ECN Aims to Produce Clean Voters’ Roll

THE Director of Elections, Paul Isaak, is confident that the Electoral Commission of Namibia will produce a clean voters’ roll this year.

Speaking to The Namibian yesterday after the panel discussion on the Electoral Integrity in Africa held at the NamPower Convention Centre on Tuesday, Isaak said the supplementary registration will also ensure that corrections of mispelled names are made at the time of election in November.

He said the commission currently has the provisional voters’ roll up for inspection soon, thus allowing political parties as well as civil society to raise their objections should they have any.

The panel discussion was attended by experts from Kenya, Nigeria, Zimbabwe and Ghana.

“Additionally, we have made the effort to work with the Ministry of Home Affairs and Immigration, so we can eliminate names of dead people,” he said.

Isaak pointed out that ECN officials should continue to be impartial and professional to avoid any tampering with the voters’ roll.

“They can be part of any political party but they cannot take sides when it comes to work. They must be impartial and professional,” said Isaak.

Graham Hopwood, director of the Institute for Public Policy Research (IPPR), said it is possible to achieve a clean voters’ roll, as they have time to clean it up and make sure that it is accurate.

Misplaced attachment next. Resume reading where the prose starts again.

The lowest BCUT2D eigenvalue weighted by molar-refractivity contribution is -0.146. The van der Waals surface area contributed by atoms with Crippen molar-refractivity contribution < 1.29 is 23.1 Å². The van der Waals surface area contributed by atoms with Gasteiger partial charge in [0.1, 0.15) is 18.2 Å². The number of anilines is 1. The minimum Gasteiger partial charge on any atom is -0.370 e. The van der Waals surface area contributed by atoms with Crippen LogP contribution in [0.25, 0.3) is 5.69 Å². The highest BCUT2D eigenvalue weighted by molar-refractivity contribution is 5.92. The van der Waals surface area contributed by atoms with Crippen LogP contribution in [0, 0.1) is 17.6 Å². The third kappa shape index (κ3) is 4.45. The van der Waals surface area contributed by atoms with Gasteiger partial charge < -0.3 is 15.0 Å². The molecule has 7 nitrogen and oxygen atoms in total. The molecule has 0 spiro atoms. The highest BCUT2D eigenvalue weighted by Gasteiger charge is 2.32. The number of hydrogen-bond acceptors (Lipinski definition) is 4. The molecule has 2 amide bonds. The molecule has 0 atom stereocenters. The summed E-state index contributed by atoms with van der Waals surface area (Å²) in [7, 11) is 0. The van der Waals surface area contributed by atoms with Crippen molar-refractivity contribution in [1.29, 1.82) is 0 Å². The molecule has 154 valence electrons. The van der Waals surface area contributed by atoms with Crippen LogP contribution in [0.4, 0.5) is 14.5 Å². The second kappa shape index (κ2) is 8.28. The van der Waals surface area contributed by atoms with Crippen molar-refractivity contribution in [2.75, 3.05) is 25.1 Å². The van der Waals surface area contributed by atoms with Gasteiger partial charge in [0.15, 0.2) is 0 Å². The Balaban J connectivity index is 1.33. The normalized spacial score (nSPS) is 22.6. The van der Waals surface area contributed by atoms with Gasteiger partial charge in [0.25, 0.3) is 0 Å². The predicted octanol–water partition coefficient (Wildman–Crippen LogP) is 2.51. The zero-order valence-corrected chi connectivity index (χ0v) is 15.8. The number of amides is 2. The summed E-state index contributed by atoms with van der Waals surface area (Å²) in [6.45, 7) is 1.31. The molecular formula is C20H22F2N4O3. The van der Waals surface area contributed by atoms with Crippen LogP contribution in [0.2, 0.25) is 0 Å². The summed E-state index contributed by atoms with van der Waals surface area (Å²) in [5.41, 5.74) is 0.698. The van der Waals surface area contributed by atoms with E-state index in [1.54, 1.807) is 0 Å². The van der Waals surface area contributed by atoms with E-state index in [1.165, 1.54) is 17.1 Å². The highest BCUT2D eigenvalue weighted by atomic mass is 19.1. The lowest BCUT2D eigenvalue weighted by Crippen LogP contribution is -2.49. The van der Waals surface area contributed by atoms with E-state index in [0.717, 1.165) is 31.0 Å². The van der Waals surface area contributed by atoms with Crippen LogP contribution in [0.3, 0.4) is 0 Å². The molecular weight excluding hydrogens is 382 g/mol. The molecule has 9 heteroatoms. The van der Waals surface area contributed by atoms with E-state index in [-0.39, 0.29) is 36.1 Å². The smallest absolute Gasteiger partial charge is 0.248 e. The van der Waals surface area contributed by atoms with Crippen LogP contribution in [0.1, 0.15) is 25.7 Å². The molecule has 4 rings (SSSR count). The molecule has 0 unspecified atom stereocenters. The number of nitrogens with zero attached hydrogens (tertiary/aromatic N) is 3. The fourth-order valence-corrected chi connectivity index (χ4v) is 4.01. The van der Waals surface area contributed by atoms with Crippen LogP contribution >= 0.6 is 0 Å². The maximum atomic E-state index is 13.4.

Hopwood, however, suggested that for it to be achieved, one must use a format through which they can easily spot the discrepancies and have the voters’ roll released in this format to the public at large.

“Information surrounding the location of the voters’ roll must be clear as well,” said Hopwood, and that the nation is yet to see the contents of the new electoral law.

Kenya’s governance and anti corruption specialist, Tom Mboya said it is important to ensure that the body dealing with the electoral process is not biased.

“It is hard to legislate but if there are obvious links to any political party, it will be hard for people to have allegiance and ensure electoral integrity,” Mboya said.

In congruence with his statement, David Coltart, the former Minister of Education of Zimbabwe said the appointment of the electoral body itself must be transparent.

“People should be able to scrutinise the body in public and thus avoid manipulation of the electoral process,” Coltart said.

Source : The Namibian